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Old 12-03-2005, 08:56 PM   #1
Cheesefood
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Anyone ever gone 100% organic? I've seen plenty of sites that sell organic hops or organic DME, but I'm wondering if the high price is worth it.

Thoughts?
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Old 12-03-2005, 09:28 PM   #2
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Mostly organic = ethical but expensive.
It doesn't necessarily mean better quality (sometimes it can be lower quality). (IMHO)
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Old 12-03-2005, 09:51 PM   #3
Caplan
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Comparing organic to non organic ingredients for brewing is probably minimal with flavours.
The satisfaction would come when you sit down and drink your own beer.
Not only have you taken the time to brew something better than * but the ingredients you used were grown with a real passion to farming without chemicals and a little thought towards a sustainable future and the environment.

*(insert your own personal benchmark here)

But as Orfy stated - buyer beware! - Organic labels are no recommendation of quality!

Please post the links for organic ingredients Cheesefood - I'd like to see you what you've found

 
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Old 12-03-2005, 10:49 PM   #4
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I don't know exactly why, but I haven't run across an organic brewery that had more than one or two drinkable ales and none that were outstanding. That maybe because of the limited selection of organic ingerdients or possibly the brewer is focused on the wrong aspect of brewing. Given the various molds, fungus and pests hop plants are subject to, organic hops are tough to find.

I can't think of a single food product where organic translated to better flavor. Fresh is far more important.
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Old 12-04-2005, 01:08 AM   #5
Cheesefood
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Seven Bridges Cooperative HBS

British Diamalt

Briess Malt & Ingredients
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Old 12-04-2005, 03:00 AM   #6
drengel
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as far as beer goes, i agree with most of these posts, quality is definitely not better. but with other food products, i gotta say, while yes, freshnesss is the most important factor, some of the industrially grown crap vegetables that you get at the supermarket don't taste right. theyre borderline fake food in my opinion. the thing with organic farmers (small ones at least) is that they care about their product, and that translates to an often times bettter product, just like with breweries, not to mention the ethical considerations. just go to your local farmers market and get some fresh orgnic veggies abd you'll see the difference.

 
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Old 12-04-2005, 03:46 AM   #7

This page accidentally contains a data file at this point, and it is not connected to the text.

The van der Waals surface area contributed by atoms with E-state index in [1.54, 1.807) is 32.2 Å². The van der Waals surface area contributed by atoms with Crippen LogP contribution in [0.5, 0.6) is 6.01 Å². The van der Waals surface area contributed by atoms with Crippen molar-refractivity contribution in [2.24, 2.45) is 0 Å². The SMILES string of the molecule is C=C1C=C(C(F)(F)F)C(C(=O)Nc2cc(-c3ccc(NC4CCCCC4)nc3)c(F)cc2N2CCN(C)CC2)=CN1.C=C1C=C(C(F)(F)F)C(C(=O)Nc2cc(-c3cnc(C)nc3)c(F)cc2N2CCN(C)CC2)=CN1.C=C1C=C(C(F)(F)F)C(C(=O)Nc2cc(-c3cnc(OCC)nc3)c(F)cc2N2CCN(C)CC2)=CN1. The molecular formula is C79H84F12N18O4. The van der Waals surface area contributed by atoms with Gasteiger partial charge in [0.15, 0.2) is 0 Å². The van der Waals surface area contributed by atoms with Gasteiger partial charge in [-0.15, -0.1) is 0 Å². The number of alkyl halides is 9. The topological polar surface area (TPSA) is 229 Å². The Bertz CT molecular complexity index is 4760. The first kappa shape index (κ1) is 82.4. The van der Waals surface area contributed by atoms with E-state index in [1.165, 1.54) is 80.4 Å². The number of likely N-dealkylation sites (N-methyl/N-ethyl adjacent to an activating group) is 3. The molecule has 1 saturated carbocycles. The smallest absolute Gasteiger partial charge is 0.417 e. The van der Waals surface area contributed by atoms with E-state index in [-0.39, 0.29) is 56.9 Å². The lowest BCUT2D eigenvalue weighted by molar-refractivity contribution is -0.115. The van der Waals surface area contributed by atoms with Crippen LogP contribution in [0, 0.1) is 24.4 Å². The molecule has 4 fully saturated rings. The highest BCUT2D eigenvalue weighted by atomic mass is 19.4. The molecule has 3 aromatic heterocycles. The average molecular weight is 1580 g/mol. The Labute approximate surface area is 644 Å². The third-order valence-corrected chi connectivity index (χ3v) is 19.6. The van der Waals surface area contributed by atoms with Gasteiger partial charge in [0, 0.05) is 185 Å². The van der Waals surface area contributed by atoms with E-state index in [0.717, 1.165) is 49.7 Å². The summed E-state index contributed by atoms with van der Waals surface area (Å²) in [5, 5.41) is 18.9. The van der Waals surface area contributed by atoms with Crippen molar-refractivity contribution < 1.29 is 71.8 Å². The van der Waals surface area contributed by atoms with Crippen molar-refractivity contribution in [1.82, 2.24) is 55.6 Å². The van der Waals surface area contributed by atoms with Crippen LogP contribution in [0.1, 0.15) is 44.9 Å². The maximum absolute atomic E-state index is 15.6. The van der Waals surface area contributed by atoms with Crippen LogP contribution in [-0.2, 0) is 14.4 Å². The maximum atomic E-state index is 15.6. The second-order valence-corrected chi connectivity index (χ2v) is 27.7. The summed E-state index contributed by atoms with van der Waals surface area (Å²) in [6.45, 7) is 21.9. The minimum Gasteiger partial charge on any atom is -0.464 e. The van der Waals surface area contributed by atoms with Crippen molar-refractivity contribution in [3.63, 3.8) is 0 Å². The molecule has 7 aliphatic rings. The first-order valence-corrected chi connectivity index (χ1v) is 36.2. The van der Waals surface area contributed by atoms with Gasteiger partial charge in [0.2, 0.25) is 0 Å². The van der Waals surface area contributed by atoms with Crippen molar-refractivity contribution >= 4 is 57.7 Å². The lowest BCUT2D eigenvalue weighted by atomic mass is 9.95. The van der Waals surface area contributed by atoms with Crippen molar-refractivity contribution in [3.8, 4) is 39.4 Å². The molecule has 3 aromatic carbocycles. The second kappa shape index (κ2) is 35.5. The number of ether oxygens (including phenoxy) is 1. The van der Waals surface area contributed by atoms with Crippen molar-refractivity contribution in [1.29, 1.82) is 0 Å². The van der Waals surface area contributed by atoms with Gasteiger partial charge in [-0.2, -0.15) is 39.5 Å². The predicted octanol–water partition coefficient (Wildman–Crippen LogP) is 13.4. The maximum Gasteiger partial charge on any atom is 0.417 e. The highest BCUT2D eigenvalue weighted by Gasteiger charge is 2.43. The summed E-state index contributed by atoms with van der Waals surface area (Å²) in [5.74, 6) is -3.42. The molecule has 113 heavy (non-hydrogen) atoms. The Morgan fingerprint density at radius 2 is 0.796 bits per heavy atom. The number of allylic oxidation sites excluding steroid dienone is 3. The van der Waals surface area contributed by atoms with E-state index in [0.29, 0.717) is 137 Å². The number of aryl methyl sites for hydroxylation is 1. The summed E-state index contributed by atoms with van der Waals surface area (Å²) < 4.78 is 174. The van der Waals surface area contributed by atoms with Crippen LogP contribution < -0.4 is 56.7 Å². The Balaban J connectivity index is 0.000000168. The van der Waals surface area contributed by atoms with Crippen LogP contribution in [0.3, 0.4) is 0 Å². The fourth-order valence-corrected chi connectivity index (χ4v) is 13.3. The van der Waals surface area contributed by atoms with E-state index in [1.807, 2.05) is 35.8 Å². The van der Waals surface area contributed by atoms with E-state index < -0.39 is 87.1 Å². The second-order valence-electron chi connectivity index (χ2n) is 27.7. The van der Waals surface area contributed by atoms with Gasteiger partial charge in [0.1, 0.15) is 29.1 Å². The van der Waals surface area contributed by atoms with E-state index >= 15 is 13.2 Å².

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I saw a show on organic farming last week and a lot of them are NOT organic.
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Old 12-04-2005, 04:54 PM   #8
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The end result has more to do with the brewer.
I've had some great organic beer and some great non-organic.
I've also seen some shops that charge almost as much for their non-organic grains/hops as 7 Bridges does for its' organic stuff.
The main drawback is the smaller selection that is organic.
If you like organic and get to Portland try Roots brewing (near Hawthorne on 7th). Craig the brewer is a master.
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Old 12-04-2005, 05:35 PM   #9
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The Ukiah Brewery in Ukiah, CA is 100% organic beer and food menu. Honestly the food is mediocre (though that has nothing to do with organic or not...just weird menu selections). The beer has good selections and bad. It's in an area of pretty stiff competition with Anderson Valley and Lost Coast so near by. But I applaud their motivation to use 100% organic ingredients. The more demand for these products there is, the cheaper they get. My local grocery store is at least 60% organic in the produce section now, and it really doesn't cost more.

In any event, organic will not change the quality of your beer...only the brewer can do that.

Cheers!
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Old 12-04-2005, 06:22 PM   #10
drengel
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Quote:
Originally Posted by homebrewer_99
I saw a show on organic farming last week and a lot of them are NOT organic.
to use the 'organic' nomenclature, you have to get usda certified, which costs around the range of 10000 dollars the first time. many small organic farmers cant afford this and choose not to deal with the organic certification, best thing is to know and be able to talk to your farmers, which will really only happen at a farmers market. but if it says its organic, it probably is, but the problem is a lot of the new organic farmers are just industrial farms trying to be moer profitable by charging more for the organic label. they still dont care much about the quality of their product. its the equivalent to Coors putting a fancy label on their swill and calling it a micro brew. what you are probably referring to is non-government controlled eco-labels like 'natural' and the like. you gotta watch out for those things.

 
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